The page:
A Small and Simple Invention: What Inventors can Learn from the Ballpoint Pen
Sometimes, the greatest things are actually small and simple things, the things we take for granted. For example, have you ever stopped to think about the ballpoint pen? You likely use one on a regular basis. It’s the world’s #1 writing utensil. (I guess that makes pencils #2.) But have you ever considered how another human being invented that oh-so-convenient writing tool? Knowing the story of the ballpoint pen can help you succeed as an inventor, too.
In the early 1900s, a Hungarian Jewish newspaper editor named László Bíró decided he needed a better pen. At the time, most people used fountain pens or dip pens for writing. Both options required refilling, and the pens sometimes leaked, leaving messy smears on the paper. Other inventors had tried solving the problem. Their pens held a small ball, suspended in a socket, at the tip of the pen. As the writer dragged the pen across the paper, the ball would roll in the socket and leave an even trail of ink behind it. However, these inventors couldn’t seem to get the ink right. The ink was either too thin so that it leaked and cause the same messy problem as before, or it was too thick and would clog the pen.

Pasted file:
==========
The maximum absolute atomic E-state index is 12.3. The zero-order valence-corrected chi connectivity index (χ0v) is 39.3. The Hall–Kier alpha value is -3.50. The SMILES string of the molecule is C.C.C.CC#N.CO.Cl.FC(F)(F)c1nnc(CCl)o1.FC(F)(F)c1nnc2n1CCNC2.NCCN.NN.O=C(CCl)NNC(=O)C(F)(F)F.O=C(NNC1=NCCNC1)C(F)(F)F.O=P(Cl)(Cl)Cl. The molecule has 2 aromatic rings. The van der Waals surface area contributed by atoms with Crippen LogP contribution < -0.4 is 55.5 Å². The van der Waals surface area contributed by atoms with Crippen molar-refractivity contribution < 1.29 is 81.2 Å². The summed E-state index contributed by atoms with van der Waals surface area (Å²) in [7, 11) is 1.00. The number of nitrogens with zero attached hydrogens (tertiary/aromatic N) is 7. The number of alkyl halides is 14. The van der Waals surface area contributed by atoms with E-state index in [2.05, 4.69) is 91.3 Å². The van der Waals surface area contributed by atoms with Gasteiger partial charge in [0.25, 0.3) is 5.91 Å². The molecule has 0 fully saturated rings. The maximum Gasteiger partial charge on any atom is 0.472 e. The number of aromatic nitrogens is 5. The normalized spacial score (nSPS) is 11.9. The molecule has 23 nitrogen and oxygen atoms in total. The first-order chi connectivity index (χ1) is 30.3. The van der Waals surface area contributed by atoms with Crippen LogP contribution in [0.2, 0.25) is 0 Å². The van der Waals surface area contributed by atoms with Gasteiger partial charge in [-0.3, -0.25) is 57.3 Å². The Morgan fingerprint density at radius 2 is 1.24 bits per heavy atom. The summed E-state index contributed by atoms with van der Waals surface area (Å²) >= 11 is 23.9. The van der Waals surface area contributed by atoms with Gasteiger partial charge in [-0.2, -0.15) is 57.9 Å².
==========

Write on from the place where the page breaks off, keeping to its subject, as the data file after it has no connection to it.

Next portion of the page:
While working on newspapers, László Bíró noticed how the ink from the printing press dried neatly on the papers. With the help of his chemist brother, György, he created a similar formula to use in a ballpoint pen.
Bíró originally patented his invention in Europe during his 30s. However, during WWII, Bíró and his brother fled to Argentina to escape the Nazis. That same year, in 1943, he filed another patent, this time in the United States. Soon afterward, the ballpoint pen—also known as a “biro”—took off. Just two years later, Gimbel’s Department Store was selling ballpoint pens for $12.50 each. That is equivalent to about $176 today.
What can we learn from Bíró and his invention process? First, he sought to solve a problem which directly affected him. Success would make his editing job much easier. He had a very personal motive, which likely inspired him to keep trying after his original, failed attempts. Second, Bíró utilized his resources. He used something he was familiar with—printing press ink—to inspire his invention. He also partnered with his brother, someone who had a deeper knowledge of chemistry and could help him solve the problem. Lastly, Bíró persevered despite intense challenges. Even though his country was torn apart by war—even though Nazis threatened his life—even though he left his home, traveled across the ocean, and had to start over in a country where the citizens didn’t even speak his native language—Bíró still found a way to succeed. Motivation, resourcefulness, and perseverance let Bíró create an invention now used across the world. Who says they can’t do the same for you?
By Ester Davies